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How Did ‘9-1-1’ Make It to 100 Episodes? “It’s Characters That You Want in Your Living Room”

When 9-1-1 co-creator Tim Minear signed up on Twitter (now known as X), he chose a telling handle to denote his legacy as a screenwriter and director: @Cancelledagain. “I was sort of infamous for all of my thundering failures over the years,” explains Minear. “Firefly lasted one season, Terriers one season, The Inside one season, Drive went for six episodes. Everything was canceled, so I just called myself ‘cancelled again,’ which actually worked out for me because these are all beloved little cult shows now.”

With the seventh season of 9-1-1, which he created with Ryan Murphy and Brad Falchuk, underway and a milestone 100th episode premiering April 4, Minear now has a big, long-running show on his hands, plus a successful spinoff in 9-1-1: Lone Star, which will debut its fifth season in the fall. So much so that he’s considering a name change if he returns to the social media platform. “Maybe ‘renewed again,’ ” he jokes, “Or ‘more of that,’ because it’s like, ‘Really, I have to come up with more?’ It’s hard on this show because sometimes we’ll have four cases in an episode, so you’ve got to come up with four insane things every week, and with Lone Star, I now have eight insane things that I have to figure out per week. It’s tricky,” he says with more of an “a” than a “y.”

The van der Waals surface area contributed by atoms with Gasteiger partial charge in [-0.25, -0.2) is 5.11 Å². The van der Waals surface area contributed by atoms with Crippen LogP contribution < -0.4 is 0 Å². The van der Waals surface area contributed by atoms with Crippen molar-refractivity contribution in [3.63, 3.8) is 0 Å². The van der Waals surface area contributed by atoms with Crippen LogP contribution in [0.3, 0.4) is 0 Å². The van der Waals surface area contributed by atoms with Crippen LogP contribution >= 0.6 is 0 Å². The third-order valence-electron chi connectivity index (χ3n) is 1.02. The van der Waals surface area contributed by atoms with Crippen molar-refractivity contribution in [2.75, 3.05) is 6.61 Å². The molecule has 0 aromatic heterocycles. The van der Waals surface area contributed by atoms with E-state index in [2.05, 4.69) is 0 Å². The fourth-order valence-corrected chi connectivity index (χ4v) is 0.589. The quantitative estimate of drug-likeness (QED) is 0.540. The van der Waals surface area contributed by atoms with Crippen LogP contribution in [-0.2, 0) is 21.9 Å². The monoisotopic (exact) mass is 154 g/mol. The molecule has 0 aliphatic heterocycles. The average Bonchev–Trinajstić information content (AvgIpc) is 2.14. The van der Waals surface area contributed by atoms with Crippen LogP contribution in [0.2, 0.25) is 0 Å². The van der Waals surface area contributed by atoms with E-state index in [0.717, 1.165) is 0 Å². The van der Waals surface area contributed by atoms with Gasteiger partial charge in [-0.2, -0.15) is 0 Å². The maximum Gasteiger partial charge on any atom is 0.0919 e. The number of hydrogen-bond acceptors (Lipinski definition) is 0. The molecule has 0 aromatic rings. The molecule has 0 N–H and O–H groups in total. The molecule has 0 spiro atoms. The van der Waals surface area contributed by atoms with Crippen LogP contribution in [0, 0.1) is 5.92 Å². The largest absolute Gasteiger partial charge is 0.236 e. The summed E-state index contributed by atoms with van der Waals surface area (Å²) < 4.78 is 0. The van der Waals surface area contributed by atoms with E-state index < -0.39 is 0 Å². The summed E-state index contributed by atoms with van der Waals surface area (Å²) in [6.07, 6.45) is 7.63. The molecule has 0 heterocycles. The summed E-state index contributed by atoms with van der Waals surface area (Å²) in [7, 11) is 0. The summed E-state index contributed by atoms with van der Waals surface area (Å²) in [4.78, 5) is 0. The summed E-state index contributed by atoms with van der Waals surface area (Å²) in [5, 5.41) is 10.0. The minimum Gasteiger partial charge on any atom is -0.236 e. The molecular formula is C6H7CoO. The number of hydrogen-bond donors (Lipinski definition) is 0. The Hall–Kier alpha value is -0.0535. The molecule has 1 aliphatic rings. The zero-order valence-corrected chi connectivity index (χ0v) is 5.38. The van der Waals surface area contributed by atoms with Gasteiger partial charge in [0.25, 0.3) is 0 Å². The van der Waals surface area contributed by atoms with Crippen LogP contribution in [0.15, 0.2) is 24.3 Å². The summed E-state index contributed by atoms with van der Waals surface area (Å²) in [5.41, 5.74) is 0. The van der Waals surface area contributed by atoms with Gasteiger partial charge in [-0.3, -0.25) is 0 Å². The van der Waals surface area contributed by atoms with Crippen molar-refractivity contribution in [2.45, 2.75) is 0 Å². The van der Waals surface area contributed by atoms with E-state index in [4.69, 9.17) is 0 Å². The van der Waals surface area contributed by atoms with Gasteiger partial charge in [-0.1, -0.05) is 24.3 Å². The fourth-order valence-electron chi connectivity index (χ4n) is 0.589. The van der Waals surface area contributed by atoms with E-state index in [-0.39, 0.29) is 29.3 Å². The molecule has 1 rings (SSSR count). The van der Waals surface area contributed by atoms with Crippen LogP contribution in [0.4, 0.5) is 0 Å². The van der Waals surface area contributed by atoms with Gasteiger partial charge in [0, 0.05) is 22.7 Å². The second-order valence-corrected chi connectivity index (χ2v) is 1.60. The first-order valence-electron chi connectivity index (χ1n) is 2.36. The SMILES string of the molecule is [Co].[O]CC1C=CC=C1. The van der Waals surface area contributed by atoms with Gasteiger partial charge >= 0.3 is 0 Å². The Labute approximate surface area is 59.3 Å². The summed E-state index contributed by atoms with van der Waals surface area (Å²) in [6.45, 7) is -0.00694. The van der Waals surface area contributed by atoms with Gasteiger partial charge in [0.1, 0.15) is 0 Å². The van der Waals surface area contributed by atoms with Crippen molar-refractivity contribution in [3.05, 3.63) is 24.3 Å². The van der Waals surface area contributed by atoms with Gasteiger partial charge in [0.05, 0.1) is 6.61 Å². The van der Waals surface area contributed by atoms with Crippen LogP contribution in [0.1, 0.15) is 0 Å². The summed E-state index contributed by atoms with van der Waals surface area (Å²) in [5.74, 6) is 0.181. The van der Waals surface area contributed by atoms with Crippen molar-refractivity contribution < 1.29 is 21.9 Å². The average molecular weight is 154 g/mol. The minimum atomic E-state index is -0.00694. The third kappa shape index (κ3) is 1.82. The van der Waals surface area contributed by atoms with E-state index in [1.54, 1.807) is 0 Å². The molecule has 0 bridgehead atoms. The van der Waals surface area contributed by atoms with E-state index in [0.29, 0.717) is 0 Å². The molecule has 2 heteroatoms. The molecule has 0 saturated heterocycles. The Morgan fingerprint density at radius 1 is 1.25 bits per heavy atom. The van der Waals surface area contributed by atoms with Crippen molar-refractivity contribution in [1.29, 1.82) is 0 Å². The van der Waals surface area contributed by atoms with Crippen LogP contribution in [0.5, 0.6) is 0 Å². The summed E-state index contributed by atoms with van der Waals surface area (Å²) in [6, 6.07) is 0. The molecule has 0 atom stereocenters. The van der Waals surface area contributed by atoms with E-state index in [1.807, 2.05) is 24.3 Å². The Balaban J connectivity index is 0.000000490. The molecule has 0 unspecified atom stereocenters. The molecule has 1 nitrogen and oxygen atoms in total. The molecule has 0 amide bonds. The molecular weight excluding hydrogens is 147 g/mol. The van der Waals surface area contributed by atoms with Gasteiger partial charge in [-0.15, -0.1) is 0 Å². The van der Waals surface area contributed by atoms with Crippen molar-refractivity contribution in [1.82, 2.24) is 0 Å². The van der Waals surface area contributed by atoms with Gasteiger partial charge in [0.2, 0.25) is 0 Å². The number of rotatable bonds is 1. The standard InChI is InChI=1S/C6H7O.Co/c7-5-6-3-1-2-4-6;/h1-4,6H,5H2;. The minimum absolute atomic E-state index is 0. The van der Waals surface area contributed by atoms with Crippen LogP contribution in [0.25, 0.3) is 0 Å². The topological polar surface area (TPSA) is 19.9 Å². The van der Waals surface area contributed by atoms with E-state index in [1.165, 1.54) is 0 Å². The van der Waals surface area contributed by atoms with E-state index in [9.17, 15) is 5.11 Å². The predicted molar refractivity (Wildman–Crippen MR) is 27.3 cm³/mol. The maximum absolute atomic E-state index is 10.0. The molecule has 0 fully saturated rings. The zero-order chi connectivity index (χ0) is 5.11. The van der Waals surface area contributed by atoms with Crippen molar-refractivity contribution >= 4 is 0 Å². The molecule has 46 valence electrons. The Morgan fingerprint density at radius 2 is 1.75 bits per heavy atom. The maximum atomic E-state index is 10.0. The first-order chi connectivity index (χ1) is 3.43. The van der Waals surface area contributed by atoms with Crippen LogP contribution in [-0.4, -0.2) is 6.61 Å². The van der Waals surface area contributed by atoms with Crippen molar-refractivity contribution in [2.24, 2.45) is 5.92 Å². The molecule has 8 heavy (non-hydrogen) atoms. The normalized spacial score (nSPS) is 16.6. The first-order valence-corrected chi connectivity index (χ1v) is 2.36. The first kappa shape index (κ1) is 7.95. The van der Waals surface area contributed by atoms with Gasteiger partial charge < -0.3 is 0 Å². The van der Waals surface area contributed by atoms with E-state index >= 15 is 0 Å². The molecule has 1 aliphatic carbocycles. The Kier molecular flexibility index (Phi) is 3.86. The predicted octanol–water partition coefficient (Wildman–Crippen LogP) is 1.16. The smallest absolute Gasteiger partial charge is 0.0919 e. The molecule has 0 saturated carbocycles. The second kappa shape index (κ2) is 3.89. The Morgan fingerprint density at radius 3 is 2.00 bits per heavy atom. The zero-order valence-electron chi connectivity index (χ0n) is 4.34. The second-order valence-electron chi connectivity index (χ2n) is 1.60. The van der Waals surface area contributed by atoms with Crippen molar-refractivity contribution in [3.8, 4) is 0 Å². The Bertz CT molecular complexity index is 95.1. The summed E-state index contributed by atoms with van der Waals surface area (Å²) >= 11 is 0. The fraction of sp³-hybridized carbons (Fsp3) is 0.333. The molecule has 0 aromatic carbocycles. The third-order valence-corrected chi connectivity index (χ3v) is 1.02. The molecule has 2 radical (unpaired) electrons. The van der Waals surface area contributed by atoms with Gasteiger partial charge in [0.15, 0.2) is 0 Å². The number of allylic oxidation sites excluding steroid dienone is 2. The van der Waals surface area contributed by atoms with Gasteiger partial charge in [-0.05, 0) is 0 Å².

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Since the series debut on Jan. 3, 2018, the procedural drama about L.A. first responders starring Angela Bassett and Peter Krause has built a reputation for taking natural catastrophes and emergency scenarios to the next level. “I can’t name another show on television that has tackled tsunamis, earthquakes, blackouts, a blimp stadium crash, a train derailment, a Hollywood dam collapse and landslide, sharks on a freeway, escaped zoo animals, an airplane crash into the ocean, a guy falling off a roller coaster, a bus crash into a side of a building, a fire truck hanging off a cliff, and now, in your season opener, a honeymoon cruise disaster complete with pirates, explosions and a capsized ship — spanning three episodes,” Karey Burke, president of 20th Television, said March 5 at 9-1-1’s 100th episode celebration that took place in between filming at the Bel-Air Bay Club.

As outlandish as the circumstances L.A.’s finest might find themselves in, Minear admits that the “craziest cases on the show are generally the ones that come from real life.” There are episodes based on incidents that occurred far from Los Angeles. “It’s pretty much China and Florida,” he adds with a laugh. “The episode with the baby being pulled out of that pipe, that happened in China. The bug-eating contest in season two was based on a man in Florida who ate too many bugs and died.”